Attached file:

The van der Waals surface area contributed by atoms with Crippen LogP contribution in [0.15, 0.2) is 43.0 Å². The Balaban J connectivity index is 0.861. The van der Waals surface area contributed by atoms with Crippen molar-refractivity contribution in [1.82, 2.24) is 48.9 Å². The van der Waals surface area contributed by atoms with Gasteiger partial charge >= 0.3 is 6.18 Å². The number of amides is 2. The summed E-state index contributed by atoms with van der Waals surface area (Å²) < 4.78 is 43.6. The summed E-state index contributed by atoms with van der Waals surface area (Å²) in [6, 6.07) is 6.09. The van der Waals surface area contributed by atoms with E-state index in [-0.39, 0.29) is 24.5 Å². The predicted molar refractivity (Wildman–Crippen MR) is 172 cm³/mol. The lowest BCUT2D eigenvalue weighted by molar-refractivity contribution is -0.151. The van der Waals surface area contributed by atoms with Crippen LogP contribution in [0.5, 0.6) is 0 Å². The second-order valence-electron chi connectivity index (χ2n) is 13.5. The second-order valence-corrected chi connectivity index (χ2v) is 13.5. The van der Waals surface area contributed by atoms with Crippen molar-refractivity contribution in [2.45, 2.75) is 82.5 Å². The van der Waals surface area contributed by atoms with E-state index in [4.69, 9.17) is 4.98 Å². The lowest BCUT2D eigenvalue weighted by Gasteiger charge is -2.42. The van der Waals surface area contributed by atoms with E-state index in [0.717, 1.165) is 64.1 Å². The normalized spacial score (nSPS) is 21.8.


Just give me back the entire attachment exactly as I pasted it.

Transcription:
The van der Waals surface area contributed by atoms with Crippen LogP contribution in [0.15, 0.2) is 43.0 Å². The Balaban J connectivity index is 0.861. The van der Waals surface area contributed by atoms with Crippen molar-refractivity contribution in [1.82, 2.24) is 48.9 Å². The van der Waals surface area contributed by atoms with Gasteiger partial charge >= 0.3 is 6.18 Å². The number of amides is 2. The summed E-state index contributed by atoms with van der Waals surface area (Å²) < 4.78 is 43.6. The summed E-state index contributed by atoms with van der Waals surface area (Å²) in [6, 6.07) is 6.09. The van der Waals surface area contributed by atoms with E-state index in [-0.39, 0.29) is 24.5 Å². The predicted molar refractivity (Wildman–Crippen MR) is 172 cm³/mol. The lowest BCUT2D eigenvalue weighted by molar-refractivity contribution is -0.151. The van der Waals surface area contributed by atoms with Crippen LogP contribution in [0.5, 0.6) is 0 Å². The second-order valence-electron chi connectivity index (χ2n) is 13.5. The second-order valence-corrected chi connectivity index (χ2v) is 13.5. The van der Waals surface area contributed by atoms with Crippen molar-refractivity contribution in [2.45, 2.75) is 82.5 Å². The van der Waals surface area contributed by atoms with E-state index in [4.69, 9.17) is 4.98 Å². The lowest BCUT2D eigenvalue weighted by Gasteiger charge is -2.42. The van der Waals surface area contributed by atoms with E-state index in [0.717, 1.165) is 64.1 Å². The normalized spacial score (nSPS) is 21.8.